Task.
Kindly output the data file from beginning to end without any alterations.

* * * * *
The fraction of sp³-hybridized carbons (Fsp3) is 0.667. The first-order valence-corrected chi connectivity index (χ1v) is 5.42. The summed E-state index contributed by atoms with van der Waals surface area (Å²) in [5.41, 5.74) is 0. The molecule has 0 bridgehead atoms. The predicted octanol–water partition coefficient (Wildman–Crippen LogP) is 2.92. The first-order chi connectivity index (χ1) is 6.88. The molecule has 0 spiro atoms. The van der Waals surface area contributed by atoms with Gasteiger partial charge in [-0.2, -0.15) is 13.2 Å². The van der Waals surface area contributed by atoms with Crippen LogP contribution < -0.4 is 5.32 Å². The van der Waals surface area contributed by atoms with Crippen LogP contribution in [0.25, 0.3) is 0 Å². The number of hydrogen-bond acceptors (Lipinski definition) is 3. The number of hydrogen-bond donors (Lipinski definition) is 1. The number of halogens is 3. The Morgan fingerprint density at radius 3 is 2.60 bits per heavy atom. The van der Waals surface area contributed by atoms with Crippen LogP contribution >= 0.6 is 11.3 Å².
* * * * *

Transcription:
The fraction of sp³-hybridized carbons (Fsp3) is 0.667. The first-order valence-corrected chi connectivity index (χ1v) is 5.42. The summed E-state index contributed by atoms with van der Waals surface area (Å²) in [5.41, 5.74) is 0. The molecule has 0 bridgehead atoms. The predicted octanol–water partition coefficient (Wildman–Crippen LogP) is 2.92. The first-order chi connectivity index (χ1) is 6.88. The molecule has 0 spiro atoms. The van der Waals surface area contributed by atoms with Gasteiger partial charge in [-0.2, -0.15) is 13.2 Å². The van der Waals surface area contributed by atoms with Crippen LogP contribution < -0.4 is 5.32 Å². The van der Waals surface area contributed by atoms with Crippen LogP contribution in [0.25, 0.3) is 0 Å². The number of hydrogen-bond acceptors (Lipinski definition) is 3. The number of hydrogen-bond donors (Lipinski definition) is 1. The number of halogens is 3. The Morgan fingerprint density at radius 3 is 2.60 bits per heavy atom. The van der Waals surface area contributed by atoms with Crippen LogP contribution >= 0.6 is 11.3 Å².